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Torah Breastplate Design

About to start an ambitious project - creation of a torah

Has anyone in our esteemed audience made one before? Any design
issues you would care to discuss?

And hello to all from Denver, Colorado.

Mark Zirinsky

Hello, Mark, I dont know if this helps, but I ran across a
reference in the GIA colored stone lesson #14 pg.18 regarding
birthstones. " The book of Exodus reports God’s instructions for
making a High Priest’s vestments. These included a plaque called
the “Breastplate of Judgement” set with 12 stones, each engraved
with one of the names of the 12 tribes of Israel. Could this be
the same breastplate? Curious - Linda B.

Hello Mark in Denver, Seems to me that there was an article where
someone did a breastplate with stones in an old issue of “Gems
and Minerals”, probably a High Priest thing.

I polished a few in the last years and if you want a little
dicussion contact me off line.


On your behalf, I contacted a dear friend of mine in regard to
your problem, and, though he is too occupied at present to get
invovled directly he sent this note:

Hi, Joe-

This fellow needs to do a little homework. I suggest that he
visit a synagogues (or several) and see how breastplates are
assembled. He may also wish to check out “Encyclopedia of Jewish
Symbols” by Ellen Frankel and Betsy Plotkin Teutsch, available
from Betsy Plotkin Teutsch, 629 West Cliveden Street,
Philadelphia, PA 19119-3651 (original list price was $35 +

Specific considerations:

(1) Dimensions of the specific torah for which its being made
(eg. spacing between torah spindles; diameter of each spindle;
distance from spindles to front edge of torah; distance from top
of torah mantle, etc. Overall height and width of torah). These
measurements will help him determine level at which torah
breastplate is to hang.)

(2) the chain or stirrup on which the breastplate hangs must lie
flat where it passes around the spindles atop the torah
(especially if there are rimonim that go over spindles).

(3) Will there be a yad as part of the ‘suite’? If so, at what
level will it hang in relation to breastplate? (above it? on it?
beside it?)

(4) Consider how you want the breastplate to look while its in
the ark. It should adorn, not overwhelm, the torah. If there
are other torahs in the ark, will the new breastplate 'fit in’

(5) What is material and design of the torah mantle (cover)? An
ultra-modern breastplate against an antique, hand embroidered
background may be visually unsuccessful.

(6) MOST IMPORTANT!!! Determine the party (or parties) with
whom/to whom design negotions must be conducted, and BE PREPARED!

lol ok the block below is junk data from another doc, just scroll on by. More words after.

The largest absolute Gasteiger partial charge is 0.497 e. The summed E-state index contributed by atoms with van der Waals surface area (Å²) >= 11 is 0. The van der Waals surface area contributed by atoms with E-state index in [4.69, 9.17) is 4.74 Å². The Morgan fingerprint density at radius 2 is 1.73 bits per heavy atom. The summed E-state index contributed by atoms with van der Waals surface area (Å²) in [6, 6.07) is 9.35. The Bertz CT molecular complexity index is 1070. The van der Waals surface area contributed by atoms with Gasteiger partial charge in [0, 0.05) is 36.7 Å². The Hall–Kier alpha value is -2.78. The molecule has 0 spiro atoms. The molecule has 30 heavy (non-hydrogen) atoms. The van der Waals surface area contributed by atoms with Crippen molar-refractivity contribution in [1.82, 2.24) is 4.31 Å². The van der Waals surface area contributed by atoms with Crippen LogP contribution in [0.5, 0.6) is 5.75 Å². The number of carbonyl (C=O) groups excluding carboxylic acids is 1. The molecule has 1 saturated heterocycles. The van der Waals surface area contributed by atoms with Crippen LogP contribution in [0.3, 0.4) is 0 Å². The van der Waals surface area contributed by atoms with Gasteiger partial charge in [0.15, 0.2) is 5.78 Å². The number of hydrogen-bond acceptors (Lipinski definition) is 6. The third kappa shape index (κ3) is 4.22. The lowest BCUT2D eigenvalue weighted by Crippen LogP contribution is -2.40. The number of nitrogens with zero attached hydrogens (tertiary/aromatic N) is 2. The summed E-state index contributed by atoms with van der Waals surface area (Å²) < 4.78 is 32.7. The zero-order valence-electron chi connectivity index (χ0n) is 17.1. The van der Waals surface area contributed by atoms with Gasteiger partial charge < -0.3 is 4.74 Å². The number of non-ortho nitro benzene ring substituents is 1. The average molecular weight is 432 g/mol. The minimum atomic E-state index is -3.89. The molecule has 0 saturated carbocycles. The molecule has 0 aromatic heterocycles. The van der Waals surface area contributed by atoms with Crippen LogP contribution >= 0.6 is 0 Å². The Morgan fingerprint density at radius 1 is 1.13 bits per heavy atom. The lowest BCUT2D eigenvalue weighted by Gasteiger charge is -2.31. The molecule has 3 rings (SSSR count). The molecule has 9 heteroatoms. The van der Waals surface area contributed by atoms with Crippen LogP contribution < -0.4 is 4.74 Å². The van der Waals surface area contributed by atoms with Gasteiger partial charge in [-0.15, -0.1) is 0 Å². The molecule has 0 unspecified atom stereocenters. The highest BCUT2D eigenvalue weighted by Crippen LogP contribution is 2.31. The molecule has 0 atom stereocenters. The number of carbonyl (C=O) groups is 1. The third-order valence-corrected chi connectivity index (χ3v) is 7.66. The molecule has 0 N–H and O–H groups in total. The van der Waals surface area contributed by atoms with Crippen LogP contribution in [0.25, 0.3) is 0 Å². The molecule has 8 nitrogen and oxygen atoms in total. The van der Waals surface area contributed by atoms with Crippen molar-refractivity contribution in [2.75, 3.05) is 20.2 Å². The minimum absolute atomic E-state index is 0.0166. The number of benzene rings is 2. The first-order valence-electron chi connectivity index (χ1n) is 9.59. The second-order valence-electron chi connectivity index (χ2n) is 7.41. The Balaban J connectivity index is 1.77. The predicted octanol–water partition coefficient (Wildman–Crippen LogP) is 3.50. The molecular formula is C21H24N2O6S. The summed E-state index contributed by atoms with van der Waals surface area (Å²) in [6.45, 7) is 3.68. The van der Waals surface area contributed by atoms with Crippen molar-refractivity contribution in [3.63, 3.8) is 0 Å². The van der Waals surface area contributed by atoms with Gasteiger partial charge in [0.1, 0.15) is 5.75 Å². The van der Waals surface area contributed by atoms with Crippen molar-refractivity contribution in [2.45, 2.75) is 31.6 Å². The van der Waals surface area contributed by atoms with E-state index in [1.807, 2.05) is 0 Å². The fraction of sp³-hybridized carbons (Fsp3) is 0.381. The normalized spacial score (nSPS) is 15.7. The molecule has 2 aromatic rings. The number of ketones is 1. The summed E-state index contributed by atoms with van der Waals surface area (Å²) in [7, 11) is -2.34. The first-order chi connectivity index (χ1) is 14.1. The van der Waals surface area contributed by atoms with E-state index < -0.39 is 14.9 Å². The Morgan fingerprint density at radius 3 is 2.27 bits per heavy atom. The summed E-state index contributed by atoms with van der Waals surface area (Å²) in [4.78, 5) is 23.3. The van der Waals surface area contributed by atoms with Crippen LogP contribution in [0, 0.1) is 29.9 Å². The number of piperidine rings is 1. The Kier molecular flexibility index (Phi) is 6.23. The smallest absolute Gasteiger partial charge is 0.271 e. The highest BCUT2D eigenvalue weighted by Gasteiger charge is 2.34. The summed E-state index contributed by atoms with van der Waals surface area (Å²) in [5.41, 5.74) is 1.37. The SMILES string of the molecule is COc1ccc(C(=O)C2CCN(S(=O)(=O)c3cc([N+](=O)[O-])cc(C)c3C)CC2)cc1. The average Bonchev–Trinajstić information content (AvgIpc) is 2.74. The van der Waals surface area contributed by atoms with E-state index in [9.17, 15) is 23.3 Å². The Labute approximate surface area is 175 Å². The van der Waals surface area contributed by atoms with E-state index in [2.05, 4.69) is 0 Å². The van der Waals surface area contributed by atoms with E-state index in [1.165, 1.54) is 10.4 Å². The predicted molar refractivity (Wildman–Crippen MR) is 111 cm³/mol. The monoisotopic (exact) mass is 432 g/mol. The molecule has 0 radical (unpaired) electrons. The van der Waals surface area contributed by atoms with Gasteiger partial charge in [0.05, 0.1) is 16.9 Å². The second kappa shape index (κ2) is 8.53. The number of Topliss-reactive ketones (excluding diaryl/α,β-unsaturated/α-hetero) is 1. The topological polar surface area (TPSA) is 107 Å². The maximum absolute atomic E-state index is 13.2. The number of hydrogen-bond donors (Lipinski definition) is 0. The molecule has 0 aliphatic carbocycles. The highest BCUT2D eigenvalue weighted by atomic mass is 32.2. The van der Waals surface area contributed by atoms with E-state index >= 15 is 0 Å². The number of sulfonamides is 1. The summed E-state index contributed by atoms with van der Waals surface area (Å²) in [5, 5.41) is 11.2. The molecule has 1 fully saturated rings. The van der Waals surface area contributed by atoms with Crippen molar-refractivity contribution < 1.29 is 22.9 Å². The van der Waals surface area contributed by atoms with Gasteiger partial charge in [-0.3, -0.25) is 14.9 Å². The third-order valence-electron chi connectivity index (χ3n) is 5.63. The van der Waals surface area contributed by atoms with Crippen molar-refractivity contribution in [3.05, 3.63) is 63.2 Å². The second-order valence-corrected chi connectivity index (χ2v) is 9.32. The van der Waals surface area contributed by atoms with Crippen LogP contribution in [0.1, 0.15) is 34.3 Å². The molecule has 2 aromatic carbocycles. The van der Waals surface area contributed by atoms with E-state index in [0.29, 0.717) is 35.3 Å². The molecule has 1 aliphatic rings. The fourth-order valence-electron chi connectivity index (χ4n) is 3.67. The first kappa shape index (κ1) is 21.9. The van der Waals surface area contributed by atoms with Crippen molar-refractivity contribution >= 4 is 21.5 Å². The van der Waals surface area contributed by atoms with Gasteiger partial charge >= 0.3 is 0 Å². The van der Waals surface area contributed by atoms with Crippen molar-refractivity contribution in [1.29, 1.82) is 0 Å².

Often, there is a committee, and it is amazing how frequently
many committee members suddenly turn into artists and begin to
dictate how THEY feel the design process should go. A written,
signed contract which spells out number of designs/alterations,
retainer fee, payment schedule, etc. will surely prove very
useful. The road to ruin is strewn with the carcasses of the
well- intentioned! The more specific it is, the fewer the
problems which are likely to arise.

I hope this is of some help JZD

I have made numerous Torah breastplates before, all in sterling,
most with bezel set I tried to use those stones
mentioned in the Bible, but found a few impossible to find or
even interpret. I then tried to make the numbers of them
significant to some aspect of Jewish liturgy or custom. Most of
the commercially made items today, as you probably know are
stamped out with a few added bells, chains, etc. They are
replicas of the hand chased ones made centuries ago. I make more
contemporary models, with some traditional details. They all
have jewish symbolism in the design. They have all been done in
lost wax casting, except for the fabricated chain. Are you
making this for a specific commission? I have only done a couple
that I kept around in hopes that some congregation might buy it.
The rest were all commissioned, and I had to work with various
committees to work out the design, cost, etc. In addition, I made
the rimmonim, which are the decorative covers for the spindles
the Torah is rolled on, and the pointer or “yod” used to keep
place as the Torah is read. (for our non-Jewish friends) Please
contact me if you have any questions.

Ruth Shapiro

Check out “The Curious Lore of Precious Stones,” GEORGE
FREDERICK KUNZ, originally published 1913, in its nth reprint.
Kunz devotes many pages to the High Priest’s Breastplates and,
in fact, quotes the Exodus description.